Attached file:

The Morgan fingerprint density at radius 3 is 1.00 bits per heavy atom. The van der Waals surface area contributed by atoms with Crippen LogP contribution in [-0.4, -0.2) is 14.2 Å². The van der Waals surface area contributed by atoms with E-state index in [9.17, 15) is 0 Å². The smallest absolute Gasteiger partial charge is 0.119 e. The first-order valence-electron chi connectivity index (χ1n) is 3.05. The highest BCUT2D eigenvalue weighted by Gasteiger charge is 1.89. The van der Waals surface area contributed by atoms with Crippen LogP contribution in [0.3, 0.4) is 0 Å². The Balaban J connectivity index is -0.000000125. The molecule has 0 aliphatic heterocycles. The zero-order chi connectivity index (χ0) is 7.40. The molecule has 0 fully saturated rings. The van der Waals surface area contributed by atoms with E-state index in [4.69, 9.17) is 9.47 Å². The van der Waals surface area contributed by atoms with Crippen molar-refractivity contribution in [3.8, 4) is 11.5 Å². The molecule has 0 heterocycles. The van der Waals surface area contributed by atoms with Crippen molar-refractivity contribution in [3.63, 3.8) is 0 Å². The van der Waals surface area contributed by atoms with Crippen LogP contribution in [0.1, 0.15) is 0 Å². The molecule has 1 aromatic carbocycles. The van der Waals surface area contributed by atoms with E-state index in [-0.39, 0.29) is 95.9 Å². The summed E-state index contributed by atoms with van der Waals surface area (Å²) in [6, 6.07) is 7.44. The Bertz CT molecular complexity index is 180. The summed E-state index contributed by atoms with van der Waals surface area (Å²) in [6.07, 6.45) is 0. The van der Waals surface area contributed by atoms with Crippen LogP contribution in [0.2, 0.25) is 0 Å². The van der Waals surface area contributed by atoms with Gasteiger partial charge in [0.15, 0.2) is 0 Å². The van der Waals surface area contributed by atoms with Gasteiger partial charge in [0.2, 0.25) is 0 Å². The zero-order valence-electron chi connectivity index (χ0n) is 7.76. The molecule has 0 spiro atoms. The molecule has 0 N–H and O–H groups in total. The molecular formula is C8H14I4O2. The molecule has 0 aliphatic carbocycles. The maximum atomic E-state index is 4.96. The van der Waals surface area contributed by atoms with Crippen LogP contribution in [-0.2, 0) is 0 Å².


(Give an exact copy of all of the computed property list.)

The Morgan fingerprint density at radius 3 is 1.00 bits per heavy atom. The van der Waals surface area contributed by atoms with Crippen LogP contribution in [-0.4, -0.2) is 14.2 Å². The van der Waals surface area contributed by atoms with E-state index in [9.17, 15) is 0 Å². The smallest absolute Gasteiger partial charge is 0.119 e. The first-order valence-electron chi connectivity index (χ1n) is 3.05. The highest BCUT2D eigenvalue weighted by Gasteiger charge is 1.89. The van der Waals surface area contributed by atoms with Crippen LogP contribution in [0.3, 0.4) is 0 Å². The Balaban J connectivity index is -0.000000125. The molecule has 0 aliphatic heterocycles. The zero-order chi connectivity index (χ0) is 7.40. The molecule has 0 fully saturated rings. The van der Waals surface area contributed by atoms with E-state index in [4.69, 9.17) is 9.47 Å². The van der Waals surface area contributed by atoms with Crippen molar-refractivity contribution in [3.8, 4) is 11.5 Å². The molecule has 0 heterocycles. The van der Waals surface area contributed by atoms with Crippen molar-refractivity contribution in [3.63, 3.8) is 0 Å². The van der Waals surface area contributed by atoms with Crippen LogP contribution in [0.1, 0.15) is 0 Å². The molecule has 1 aromatic carbocycles. The van der Waals surface area contributed by atoms with E-state index in [-0.39, 0.29) is 95.9 Å². The summed E-state index contributed by atoms with van der Waals surface area (Å²) in [6, 6.07) is 7.44. The Bertz CT molecular complexity index is 180. The summed E-state index contributed by atoms with van der Waals surface area (Å²) in [6.07, 6.45) is 0. The van der Waals surface area contributed by atoms with Crippen LogP contribution in [0.2, 0.25) is 0 Å². The van der Waals surface area contributed by atoms with Gasteiger partial charge in [0.15, 0.2) is 0 Å². The van der Waals surface area contributed by atoms with Gasteiger partial charge in [0.2, 0.25) is 0 Å². The zero-order valence-electron chi connectivity index (χ0n) is 7.76. The molecule has 0 spiro atoms. The molecule has 0 N–H and O–H groups in total. The molecular formula is C8H14I4O2. The molecule has 0 aliphatic carbocycles. The maximum atomic E-state index is 4.96. The van der Waals surface area contributed by atoms with Crippen LogP contribution in [-0.2, 0) is 0 Å².